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Rwanda Protests UK Travel Ban

Rwanda has protested the decision by the United Kingdom government to ban passengers who have been in or transited through the country.

Rwanda says the decision is not backed by science given that it is enforcing strict protocols to contain the Covid-19 pandemic.

The EastAfrican has learnt that following the announcement, the government on Friday summoned Ms Jo Lomas, the British High Commissioner to Rwanda, to provide an explanation.

On Saturday, the government issued a statement seeking explanation from the UK government over the “arbitrary decision.”

“Rwanda is one of the few countries that require a PCR Covid-19 test for all departing passengers and all those in transit. Notably, Rwanda did not join the widespread bans on travellers from the UK in December 2020 over the variant discovered in parts of the UK.

“Considering the list of countries in the region affected and not affected by the ban, the sparse information communicated to Rwanda does not stand up to scientific scrutiny.

“Rwanda looks forward to receiving clarifications on the motivations behind this arbitrary decision of the UK government.”

The UK government last week banned travel to its territory from the United Arab Emirates (UAE), Burundi and Rwanda to prevent the spread of the new variant originally identified in South Africa.

UK officials also say the decision was recommended by UK scientists, saying Rwanda has limited gene sequencing testing capacity and the ban, which started with Tanzania in the region, is likely to be extended across East Africa.

“The decision to ban travel from these destinations follows the discovery of a new coronavirus variant, first identified in South Africa, that may have spread to other countries, including the UAE, Burundi and Rwanda. Any exemptions usually in place will not apply, including for business travel,” the UK said last Thursday in a statement posted on the government website.

However, the decision sparked outrage with Rwandans criticizing it on social media, forcing the British High Commission in Kigali to issue a separate statement on its Twitter handle saying the decision was made across central and southern Africa.

“Non-UK citizens/residents travelling to Rwanda and Burundi are no longer able to enter the UK; direct flights have been banned. This decision has been made across central and southern Africa.

“This decision was taken due to the risk of the new variants rather than any reflection on Rwanda’s strong handling to tackle the Covid-19 pandemic,” the British High Commission said.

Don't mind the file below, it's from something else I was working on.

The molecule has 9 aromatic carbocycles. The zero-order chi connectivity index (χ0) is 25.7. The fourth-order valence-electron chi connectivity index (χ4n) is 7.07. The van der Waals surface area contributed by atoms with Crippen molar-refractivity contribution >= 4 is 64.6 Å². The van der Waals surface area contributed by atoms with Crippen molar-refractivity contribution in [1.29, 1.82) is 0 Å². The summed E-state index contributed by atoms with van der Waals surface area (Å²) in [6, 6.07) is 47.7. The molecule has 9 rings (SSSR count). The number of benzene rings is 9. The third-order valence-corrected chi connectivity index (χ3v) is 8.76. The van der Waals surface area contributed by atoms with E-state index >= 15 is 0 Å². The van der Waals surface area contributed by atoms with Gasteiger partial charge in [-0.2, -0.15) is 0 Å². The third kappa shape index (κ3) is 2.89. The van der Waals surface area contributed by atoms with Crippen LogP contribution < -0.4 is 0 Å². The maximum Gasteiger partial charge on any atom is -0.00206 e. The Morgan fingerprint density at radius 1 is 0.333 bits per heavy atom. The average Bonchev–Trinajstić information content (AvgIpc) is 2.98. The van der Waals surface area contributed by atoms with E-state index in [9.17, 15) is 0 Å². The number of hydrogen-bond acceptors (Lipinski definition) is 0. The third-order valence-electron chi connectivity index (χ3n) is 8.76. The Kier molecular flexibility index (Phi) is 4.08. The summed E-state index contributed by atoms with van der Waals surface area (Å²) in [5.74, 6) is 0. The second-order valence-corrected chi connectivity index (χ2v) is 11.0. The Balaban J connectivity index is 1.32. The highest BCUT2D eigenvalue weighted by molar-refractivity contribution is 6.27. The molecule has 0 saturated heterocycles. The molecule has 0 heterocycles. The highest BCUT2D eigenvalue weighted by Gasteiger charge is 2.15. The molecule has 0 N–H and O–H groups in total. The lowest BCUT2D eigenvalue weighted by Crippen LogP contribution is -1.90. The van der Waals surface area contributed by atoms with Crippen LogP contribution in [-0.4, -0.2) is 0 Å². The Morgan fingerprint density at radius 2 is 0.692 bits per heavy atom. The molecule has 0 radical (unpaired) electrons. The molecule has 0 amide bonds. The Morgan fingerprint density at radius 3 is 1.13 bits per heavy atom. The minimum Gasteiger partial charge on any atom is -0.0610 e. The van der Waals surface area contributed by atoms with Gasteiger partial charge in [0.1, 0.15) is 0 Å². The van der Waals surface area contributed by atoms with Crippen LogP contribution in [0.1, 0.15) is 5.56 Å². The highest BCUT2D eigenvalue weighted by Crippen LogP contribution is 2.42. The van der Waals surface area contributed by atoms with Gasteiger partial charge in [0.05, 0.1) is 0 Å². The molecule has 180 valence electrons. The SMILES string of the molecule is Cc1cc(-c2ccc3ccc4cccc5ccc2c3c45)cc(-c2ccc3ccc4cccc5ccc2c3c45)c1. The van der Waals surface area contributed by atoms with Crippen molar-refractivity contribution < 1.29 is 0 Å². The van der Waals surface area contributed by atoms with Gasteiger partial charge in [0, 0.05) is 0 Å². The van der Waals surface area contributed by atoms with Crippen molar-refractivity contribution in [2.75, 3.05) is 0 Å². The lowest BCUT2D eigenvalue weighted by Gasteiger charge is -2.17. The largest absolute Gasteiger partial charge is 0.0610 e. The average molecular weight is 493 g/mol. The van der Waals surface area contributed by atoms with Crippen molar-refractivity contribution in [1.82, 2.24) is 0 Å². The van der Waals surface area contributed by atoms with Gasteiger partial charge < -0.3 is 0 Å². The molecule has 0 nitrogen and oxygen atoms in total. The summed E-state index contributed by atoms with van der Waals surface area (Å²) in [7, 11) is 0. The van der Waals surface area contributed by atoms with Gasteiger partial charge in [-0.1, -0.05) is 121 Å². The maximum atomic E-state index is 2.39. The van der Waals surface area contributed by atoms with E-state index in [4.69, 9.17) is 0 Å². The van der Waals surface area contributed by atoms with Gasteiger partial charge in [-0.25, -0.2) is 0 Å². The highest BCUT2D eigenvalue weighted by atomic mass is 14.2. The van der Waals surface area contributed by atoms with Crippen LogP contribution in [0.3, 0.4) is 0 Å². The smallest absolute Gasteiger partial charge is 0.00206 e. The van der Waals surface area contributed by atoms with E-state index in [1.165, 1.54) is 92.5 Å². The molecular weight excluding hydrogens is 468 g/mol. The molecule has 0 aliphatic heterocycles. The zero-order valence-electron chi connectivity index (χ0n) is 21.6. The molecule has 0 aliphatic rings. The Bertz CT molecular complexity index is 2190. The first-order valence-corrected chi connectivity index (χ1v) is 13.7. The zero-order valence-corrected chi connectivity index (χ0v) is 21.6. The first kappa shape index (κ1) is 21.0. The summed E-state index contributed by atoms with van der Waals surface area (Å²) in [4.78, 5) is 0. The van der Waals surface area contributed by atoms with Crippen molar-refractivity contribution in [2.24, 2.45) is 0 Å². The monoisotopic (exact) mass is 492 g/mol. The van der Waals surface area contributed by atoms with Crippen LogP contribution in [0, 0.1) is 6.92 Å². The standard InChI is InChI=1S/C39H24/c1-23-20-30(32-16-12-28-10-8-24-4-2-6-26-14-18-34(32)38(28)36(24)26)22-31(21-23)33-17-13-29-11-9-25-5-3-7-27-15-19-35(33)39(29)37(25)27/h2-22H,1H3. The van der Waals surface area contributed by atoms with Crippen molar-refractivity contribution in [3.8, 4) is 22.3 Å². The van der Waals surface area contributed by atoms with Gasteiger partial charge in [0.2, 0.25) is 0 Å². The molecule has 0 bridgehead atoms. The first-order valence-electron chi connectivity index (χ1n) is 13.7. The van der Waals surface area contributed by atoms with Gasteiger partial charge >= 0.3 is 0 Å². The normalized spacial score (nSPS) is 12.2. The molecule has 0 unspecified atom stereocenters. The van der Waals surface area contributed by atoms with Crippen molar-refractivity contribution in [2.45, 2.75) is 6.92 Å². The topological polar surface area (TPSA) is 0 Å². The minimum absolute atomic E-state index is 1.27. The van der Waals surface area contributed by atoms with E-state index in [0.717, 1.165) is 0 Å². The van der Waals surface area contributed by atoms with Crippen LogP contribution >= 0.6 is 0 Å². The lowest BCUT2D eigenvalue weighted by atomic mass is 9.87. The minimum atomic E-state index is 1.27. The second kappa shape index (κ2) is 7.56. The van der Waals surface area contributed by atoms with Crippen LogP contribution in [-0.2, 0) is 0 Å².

The ban is likely to complicate ongoing arrangements for the forthcoming Commonwealth Heads of Government (CHOGM 2021) Summit scheduled for June in Kigali.

The ban also poses new challenges for the government that is facing the twin challenge of containing the pandemic and reviving the economy.

In particular, the ban will hit tourism – the country’s strategic sector which earned it $498 million in 2019, making it the biggest source of foreign exchange for the government.

Rwanda has an ambitious target of growing tourism to $800 million by 2024.

The national carrier–RwandAir–will feel the pinch because its most profitable route Dubai (UAE), a major source of cargo and transiting passengers, is affected by the ban.

The London route, which had already been downgraded to one flight from three weekly flights, is important for Rwanda’s exports as well as transit passengers to and from Europe.

“This is a challenge to a destination depending so much on these two key source markets. Both the UK and Dubai are key aviation hubs for leisure and business travellers to Rwanda… The key message is to communicate that Rwanda is not closed and is still open for business in view of all the circumstances,” Dr Carmen Nibigira, a tourism policy analyst, told The EastAfrican.

According to Mr Frank Mustaff, a tourism expert at Horwath HTL East Africa, the decision by the UK government is controversial because the EU just recommended Rwanda among other countries to be lifted from restrictions due to how effectively they are managing the pandemic.

“…On the other hand, the decision by the UK is supported by dozens of scientists who believe that they must act to protect UK citizens against the new variants of the coronavirus. Ultimately, no one knows really when this pandemic will end, so all countries are trying to protect their citizens with their available evidence,” he told The EastAfrican.